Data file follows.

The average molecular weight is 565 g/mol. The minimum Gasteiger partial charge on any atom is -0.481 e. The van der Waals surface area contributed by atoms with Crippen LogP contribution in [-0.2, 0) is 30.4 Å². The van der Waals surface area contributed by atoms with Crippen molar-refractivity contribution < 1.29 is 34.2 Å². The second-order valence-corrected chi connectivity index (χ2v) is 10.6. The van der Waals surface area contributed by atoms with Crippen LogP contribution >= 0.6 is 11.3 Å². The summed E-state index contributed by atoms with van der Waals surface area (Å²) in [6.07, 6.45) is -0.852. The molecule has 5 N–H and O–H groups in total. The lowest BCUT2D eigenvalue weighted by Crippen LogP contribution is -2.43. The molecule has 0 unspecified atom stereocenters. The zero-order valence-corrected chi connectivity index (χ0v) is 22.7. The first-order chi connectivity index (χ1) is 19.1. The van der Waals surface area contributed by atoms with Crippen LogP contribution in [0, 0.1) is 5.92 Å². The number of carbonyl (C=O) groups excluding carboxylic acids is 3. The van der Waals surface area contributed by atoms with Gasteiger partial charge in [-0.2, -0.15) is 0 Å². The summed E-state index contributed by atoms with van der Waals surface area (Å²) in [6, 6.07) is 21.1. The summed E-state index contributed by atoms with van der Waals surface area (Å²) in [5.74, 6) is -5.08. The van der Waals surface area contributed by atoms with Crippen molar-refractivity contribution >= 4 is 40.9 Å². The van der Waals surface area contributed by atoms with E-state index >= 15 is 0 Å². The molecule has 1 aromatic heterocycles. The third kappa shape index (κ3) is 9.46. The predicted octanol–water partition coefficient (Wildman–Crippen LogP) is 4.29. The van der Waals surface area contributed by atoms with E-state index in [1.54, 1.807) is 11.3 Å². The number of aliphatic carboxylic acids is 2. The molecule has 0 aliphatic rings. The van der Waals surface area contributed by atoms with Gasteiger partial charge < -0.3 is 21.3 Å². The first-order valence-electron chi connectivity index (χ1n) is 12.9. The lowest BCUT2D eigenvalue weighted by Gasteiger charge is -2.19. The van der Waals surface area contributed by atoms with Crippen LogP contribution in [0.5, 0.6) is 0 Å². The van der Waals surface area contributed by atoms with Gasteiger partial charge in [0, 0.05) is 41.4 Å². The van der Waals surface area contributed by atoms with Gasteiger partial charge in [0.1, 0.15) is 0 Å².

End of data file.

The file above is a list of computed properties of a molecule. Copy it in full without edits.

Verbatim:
The average molecular weight is 565 g/mol. The minimum Gasteiger partial charge on any atom is -0.481 e. The van der Waals surface area contributed by atoms with Crippen LogP contribution in [-0.2, 0) is 30.4 Å². The van der Waals surface area contributed by atoms with Crippen molar-refractivity contribution < 1.29 is 34.2 Å². The second-order valence-corrected chi connectivity index (χ2v) is 10.6. The van der Waals surface area contributed by atoms with Crippen LogP contribution >= 0.6 is 11.3 Å². The summed E-state index contributed by atoms with van der Waals surface area (Å²) in [6.07, 6.45) is -0.852. The molecule has 5 N–H and O–H groups in total. The lowest BCUT2D eigenvalue weighted by Crippen LogP contribution is -2.43. The molecule has 0 unspecified atom stereocenters. The zero-order valence-corrected chi connectivity index (χ0v) is 22.7. The first-order chi connectivity index (χ1) is 19.1. The van der Waals surface area contributed by atoms with Crippen LogP contribution in [0, 0.1) is 5.92 Å². The number of carbonyl (C=O) groups excluding carboxylic acids is 3. The van der Waals surface area contributed by atoms with Gasteiger partial charge in [-0.2, -0.15) is 0 Å². The summed E-state index contributed by atoms with van der Waals surface area (Å²) in [6, 6.07) is 21.1. The summed E-state index contributed by atoms with van der Waals surface area (Å²) in [5.74, 6) is -5.08. The van der Waals surface area contributed by atoms with Crippen molar-refractivity contribution >= 4 is 40.9 Å². The van der Waals surface area contributed by atoms with E-state index >= 15 is 0 Å². The molecule has 1 aromatic heterocycles. The third kappa shape index (κ3) is 9.46. The predicted octanol–water partition coefficient (Wildman–Crippen LogP) is 4.29. The van der Waals surface area contributed by atoms with E-state index in [1.54, 1.807) is 11.3 Å². The number of aliphatic carboxylic acids is 2. The molecule has 0 aliphatic rings. The van der Waals surface area contributed by atoms with Gasteiger partial charge < -0.3 is 21.3 Å². The first-order valence-electron chi connectivity index (χ1n) is 12.9. The lowest BCUT2D eigenvalue weighted by Gasteiger charge is -2.19. The van der Waals surface area contributed by atoms with Crippen LogP contribution in [0.5, 0.6) is 0 Å². The van der Waals surface area contributed by atoms with Gasteiger partial charge in [0, 0.05) is 41.4 Å². The van der Waals surface area contributed by atoms with Gasteiger partial charge in [0.1, 0.15) is 0 Å².